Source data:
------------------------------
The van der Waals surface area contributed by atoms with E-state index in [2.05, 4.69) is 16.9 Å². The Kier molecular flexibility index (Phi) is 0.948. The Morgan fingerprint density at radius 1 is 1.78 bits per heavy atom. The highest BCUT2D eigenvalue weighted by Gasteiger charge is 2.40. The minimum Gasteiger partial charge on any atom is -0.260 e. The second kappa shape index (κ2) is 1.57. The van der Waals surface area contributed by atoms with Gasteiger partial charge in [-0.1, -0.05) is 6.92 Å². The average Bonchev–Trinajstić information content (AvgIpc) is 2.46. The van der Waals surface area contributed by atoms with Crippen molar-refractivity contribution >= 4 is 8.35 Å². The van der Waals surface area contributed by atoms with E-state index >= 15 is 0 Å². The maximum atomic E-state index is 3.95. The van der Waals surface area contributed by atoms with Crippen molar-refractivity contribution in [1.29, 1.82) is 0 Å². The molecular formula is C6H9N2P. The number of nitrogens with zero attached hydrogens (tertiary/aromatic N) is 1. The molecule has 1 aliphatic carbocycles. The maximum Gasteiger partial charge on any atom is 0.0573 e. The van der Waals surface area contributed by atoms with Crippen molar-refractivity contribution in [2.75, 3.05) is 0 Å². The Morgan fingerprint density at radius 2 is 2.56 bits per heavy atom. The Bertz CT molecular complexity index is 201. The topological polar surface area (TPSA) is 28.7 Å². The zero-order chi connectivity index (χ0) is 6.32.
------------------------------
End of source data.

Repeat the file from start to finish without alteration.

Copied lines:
The van der Waals surface area contributed by atoms with E-state index in [2.05, 4.69) is 16.9 Å². The Kier molecular flexibility index (Phi) is 0.948. The Morgan fingerprint density at radius 1 is 1.78 bits per heavy atom. The highest BCUT2D eigenvalue weighted by Gasteiger charge is 2.40. The minimum Gasteiger partial charge on any atom is -0.260 e. The second kappa shape index (κ2) is 1.57. The van der Waals surface area contributed by atoms with Gasteiger partial charge in [-0.1, -0.05) is 6.92 Å². The average Bonchev–Trinajstić information content (AvgIpc) is 2.46. The van der Waals surface area contributed by atoms with Crippen molar-refractivity contribution >= 4 is 8.35 Å². The van der Waals surface area contributed by atoms with E-state index >= 15 is 0 Å². The maximum atomic E-state index is 3.95. The van der Waals surface area contributed by atoms with Crippen molar-refractivity contribution in [1.29, 1.82) is 0 Å². The molecular formula is C6H9N2P. The number of nitrogens with zero attached hydrogens (tertiary/aromatic N) is 1. The molecule has 1 aliphatic carbocycles. The maximum Gasteiger partial charge on any atom is 0.0573 e. The van der Waals surface area contributed by atoms with Crippen molar-refractivity contribution in [2.75, 3.05) is 0 Å². The Morgan fingerprint density at radius 2 is 2.56 bits per heavy atom. The Bertz CT molecular complexity index is 201. The topological polar surface area (TPSA) is 28.7 Å². The zero-order chi connectivity index (χ0) is 6.32.